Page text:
5. While using a blacklight, you’re pimples light up blue-white-yellow. Since bacterial acne lights up “orange-redish”, you know you have fungal acne if the color of the pimple is more “blue-white-yellowish”. Doctors can do something called wood lamp examinations which are basically blacklight examinations to look at the color of the lesion[5]Ponka, D., & Baddar, F. (2012). Wood lamp examination. Canadian family physician Medecin de famille canadien58(9), 976..

What does fungal acne look like?

The easiest way to show you what fungal acne looks like would be to share some photos with you. So here are some fungal acne photos. For those of you who’ve already seen too many horrific pimple popper video’s (I’ve been there) I’ll try to explain it in words.

Fungal acne looks a lot less intense than, for example, cystic acne. We’re talking about cystic acne when there are huge inflammatory lesions on the skin with big yellow pouches of puss. That doesn’t sound too appetizing, does it? Fungal acne on the other hand is characterized by small red bumps on the face, neck, shoulders, chest and back. Moreover, the bumps that result from a Malazzesia outbreak don’t usually come to a head. This means you won’t be able to extract the puss as you see in those popper videos…

If you were to compare the fungal bumps to acne vulgaris, you could say they’re similar to non-inflammatory whiteheads only more reddish.

Fungal acne treatment

All right, so by now you already know quite a bit about fungal acne. It’s time we look at ways of getting rid of it so that you can once again enjoy beautiful and flawless skin.

We’ll take a multi step approach to getting rid of fungal acne. First we’re going to look at things you want to avoid, so as to not make the situation worse. And then we’re going to look at both internal and external ways of taking down Malassezia.

What to avoid

Like we already said, malassezia feeds of fatty acids and (skin) oils. More specifically they feed on fatty acids with a carbon chain length between 12-24[6]Wilde, P. F., & Stewart, P. S. (1968). A study of the fatty acid metabolism of the yeast Pityrosporum ovale. Biochemical Journal108(2), 225-231. If you don’t know what that means don’t worry. What it boils down to is that most of the skin products that are on the market today are a “no-go”. They contain fatty acids or oils that Malassezia feeds on.

Malassezia has enzymes that turns the oils from these skin products into free fatty acids to feed off of. Below you’ll find a list of ingredients that you need to look out for in a skincare product[7]Porro, M. N., Passi, S., Caprilli, F., Nazzaro, P., & Morpurgo, G. (1976). Growth requirements and lipid metabolism of Pityrosporum orbiculare. Journal of Investigative … Continue reading:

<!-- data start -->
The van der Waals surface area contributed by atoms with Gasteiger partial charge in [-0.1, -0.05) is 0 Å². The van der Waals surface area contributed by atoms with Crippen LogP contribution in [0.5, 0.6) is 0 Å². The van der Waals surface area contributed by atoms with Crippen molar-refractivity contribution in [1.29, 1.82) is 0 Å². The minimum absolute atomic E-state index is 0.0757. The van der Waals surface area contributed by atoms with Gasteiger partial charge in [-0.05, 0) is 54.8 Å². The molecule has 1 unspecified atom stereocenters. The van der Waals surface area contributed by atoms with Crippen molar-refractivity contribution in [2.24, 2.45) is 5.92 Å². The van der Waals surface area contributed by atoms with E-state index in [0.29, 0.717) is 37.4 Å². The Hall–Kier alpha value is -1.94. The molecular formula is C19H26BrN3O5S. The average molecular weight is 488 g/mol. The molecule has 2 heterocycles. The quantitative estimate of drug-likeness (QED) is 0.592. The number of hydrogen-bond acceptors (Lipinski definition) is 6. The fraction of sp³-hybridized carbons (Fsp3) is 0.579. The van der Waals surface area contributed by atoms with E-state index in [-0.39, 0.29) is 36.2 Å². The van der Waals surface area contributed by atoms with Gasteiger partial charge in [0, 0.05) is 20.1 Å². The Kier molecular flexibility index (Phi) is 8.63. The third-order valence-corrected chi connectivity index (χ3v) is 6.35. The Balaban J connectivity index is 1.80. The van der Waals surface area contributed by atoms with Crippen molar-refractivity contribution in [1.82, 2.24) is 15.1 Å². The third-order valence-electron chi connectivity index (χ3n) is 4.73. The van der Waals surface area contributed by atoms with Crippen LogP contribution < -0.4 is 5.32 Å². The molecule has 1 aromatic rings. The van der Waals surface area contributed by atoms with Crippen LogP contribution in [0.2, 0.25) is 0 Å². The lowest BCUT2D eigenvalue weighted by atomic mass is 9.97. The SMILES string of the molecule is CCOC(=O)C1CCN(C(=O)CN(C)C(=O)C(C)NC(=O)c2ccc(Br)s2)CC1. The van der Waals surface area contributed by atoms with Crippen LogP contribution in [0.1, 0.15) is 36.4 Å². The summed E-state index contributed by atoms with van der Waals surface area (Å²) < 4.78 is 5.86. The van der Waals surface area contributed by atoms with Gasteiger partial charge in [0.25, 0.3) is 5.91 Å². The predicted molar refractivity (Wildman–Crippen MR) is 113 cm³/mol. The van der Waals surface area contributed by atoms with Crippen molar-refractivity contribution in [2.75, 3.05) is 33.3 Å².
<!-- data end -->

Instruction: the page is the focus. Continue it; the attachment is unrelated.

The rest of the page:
• Undecylenic Acid (C11)
  • Lauric / Dodecanoic (C12)
  • Tridecylic (C13)
  • Myristic / Tetradecanoic (C14)
  • Pentadecanoic (C15)
  • Palmitic / Hexadecanoic (C16)
  • Palmitoleic / Hexadecenoic (C16:1)
  • Margaric (C17)
  • Stearic / Octadecanoic (C18)
  • Oleic / Octadecenoic (C18:1)
  • Linoleic (C18:2)
  • α-Linolenic (C18:3)
  • Nonadecylic (C19)
  • Arachidic / Eicosanoic (C20)
  • Heneicosylic (C21)
  • Behenic / Docosanoic (C22)
  • Tricosylic (C23)
  • Lignoceric / Tetracosanoic (C24)

Especially oleic acid can be detrimental to a clear skin since it’s used to grow malassezia quickly in research studies[8]Nelson, S. C., Yau, Y. C., Richardson, S. E., & Matlow, A. G. (1995). Improved detection of Malassezia species in lipid-supplemented Peds Plus blood culture bottles. Journal of clinical … Continue reading. Besides fatty acids, it turns out things such as esters, fatty alcohols and polysorbates can also aggravate fungal acne[9]c., f. (2017). The Fungal Acne Treatment Bible (2021): Cure Malassezia With Science!. Retrieved 24 May 2021, from simpleskincarescience.

Too avoid making things confusing it might be better to give you a list of “fungal acne products” that most likely won’t break you out:

Oils

  • MCT oil
  • Caprylic acid oil
  • Mineral oil

Chemical exfoliants

  • Tretinoin
  • Benzoyl peroxide
  • Salicylic acid
  • Paula’s choice 8% AHA
  • 10% sulfur ointment
  • Glycolic acid cleanser

Moisturizers

  • Bioderma hydrabio gel cream
  • Cerave cream
  • Curel intensive moisture care cream
  • La Roche Posay Toleraine oil free moisturizer

Sunscreens

  • Colorscience sunforgettable mineral spf 50
  • La Rosche Posay Anthelios AOX SPF 50

Oral fungal acne treatment

So now that you know what things to avoid, let’s get down to the brass tacks of beating Malassezia and getting clear skin. While it’s a good idea to avoid products that can feed the Malassezia, it’s even more important to incorporate products that will actually combat the root cause. These products are called antifungals.

Now there are a lot of different antifungals to choose from, but for the sake of simplicity we’ll only cover the most effective one here.

Up first is Ketoconazole. This anti-fungal has been researched extensively and has proven to be very effective against every species of Malassezia[10]Gupta, A. K., Kohli, Y., Li, A., Faergemann, J., & Summerbell, R. C. (2000). In vitro susceptibility of the seven Malassezia species to ketoconazole, voriconazole, itraconazole and … Continue reading. According to a study by Abdel-Razek et al. using ketoconazole 200mg orally in combination with a topical 2% ketoconazole shampoo resulted in 100% clearing in 1 month[11]ABDEL-RAZEK, M., FADALY, G., AHDEL-RAHEIM, M., & AL-MORSY, F. (1995). Pityrosporum (Malassezia) folliculitis in Saudi Arabia-diagnosis and therapeutic trials. Clinical and Experimental … Continue reading. It’s important to note that the combination of an oral and topical ketoconazole treatment was more effective than either alone.